“Pyongyang’s behavior threatens not only our allies in East Asia, but also U.S. national security and the American homeland,” Gardner wrote, advocating the enforcement and imposition of additional sanctions as well as enhancing U.S. defense posture in the region.

“In addition, we must continue to conduct regular American show-of-force exercises near North Korea, such as nuclear bomber overflights and an enhanced U.S. military presence. Pyongyang must know that any armed aggression against our allies will receive a swift and deadly rebuke,” the senator added. “…We must continue efforts to build a strong trilateral alliance between United States, ROK, and Japan.”

“Strengthening this alliance can arguably provide the most effective policy tool to deter Pyongyang and to promote lasting peace and security in the region. We must continue to conduct regular high-level trilateral summits, as called for by NKSPEA. We should encourage more high-profile joint exercises with these strong allies, such the trilateral missile defense exercises conducted in June 2016. We must encourage both sides to fully implement and build on the General Security of Military Information Agreement (GSOMIA), signed in November 2016,” he continued.

Gardner said the administration must “shine a light on the human suffering of the North Korean people, both through the imposition of sanctions against human rights abusers as well as support for U.S. and international efforts to provide credible information and communication tools for the North Korean people.”

On CBS Sunday, Senate Minority Leader Chuck Schumer (D-N.Y.) said North Korea’s recent behavior was a test of Trump as well as routine.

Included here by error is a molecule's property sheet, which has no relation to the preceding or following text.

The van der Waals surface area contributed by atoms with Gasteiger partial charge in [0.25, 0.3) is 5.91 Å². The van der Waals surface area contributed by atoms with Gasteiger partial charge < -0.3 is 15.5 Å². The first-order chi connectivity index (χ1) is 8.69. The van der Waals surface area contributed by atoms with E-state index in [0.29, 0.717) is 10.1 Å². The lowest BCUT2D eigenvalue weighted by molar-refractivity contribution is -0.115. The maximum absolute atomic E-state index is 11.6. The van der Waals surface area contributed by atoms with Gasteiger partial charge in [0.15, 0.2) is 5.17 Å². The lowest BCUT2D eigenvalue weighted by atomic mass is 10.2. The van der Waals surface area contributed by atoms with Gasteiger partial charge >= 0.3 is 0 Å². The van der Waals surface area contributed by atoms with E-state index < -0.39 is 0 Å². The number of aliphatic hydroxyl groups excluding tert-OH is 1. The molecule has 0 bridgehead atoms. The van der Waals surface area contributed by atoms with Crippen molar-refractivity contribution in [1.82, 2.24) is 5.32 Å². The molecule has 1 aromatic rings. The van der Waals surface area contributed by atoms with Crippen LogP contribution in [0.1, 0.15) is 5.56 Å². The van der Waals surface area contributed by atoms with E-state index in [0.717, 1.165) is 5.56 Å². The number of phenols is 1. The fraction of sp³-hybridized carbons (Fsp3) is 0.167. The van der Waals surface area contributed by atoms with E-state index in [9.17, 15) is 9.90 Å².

“South Korea is probably more susceptible to North Korea’s virulence than any other country. And there was some doubt cast on the relationship in the campaign by the then candidate Trump. So, do the same thing with South Korea that he did with Japan, and do it quickly,” Schumer said.

“The real answer to curtailing North Korea is China,” he added. “Like on so many other areas, China has been woefully inadequate. And they could squeeze North Korea economically. Ninety percent of the imports and exports go through China. And I think we have to tell the Chinese that they have to put the wood to North Korea.”

On his first overseas trip as secretary of Defense to Japan and South Korea this month, James Mattis vowed that the United States would step up to defend Asian allies in light of “some of the provocations out of North Korea and other challenges that we jointly face.”

Former Ambassador to South Korea Christopher Hill, who also served as assistant secretary of State for East Asian and Pacific Affairs in the George W. Bush administration, told MSNBC this morning that “what happened over this weekend, I think, is more a dress rehearsal for a crisis.”

“And I guess the problem the Trump administration continues to have is they don’t seem to have too many people, you know, who are working on these issues. So it’s still a sort of ‘Home Alone’; you could see that the secretary of State, barely in his office, wasn’t seen this weekend,” Hill said. “And obviously…the national security advisor seems to have other things on his mind right now.”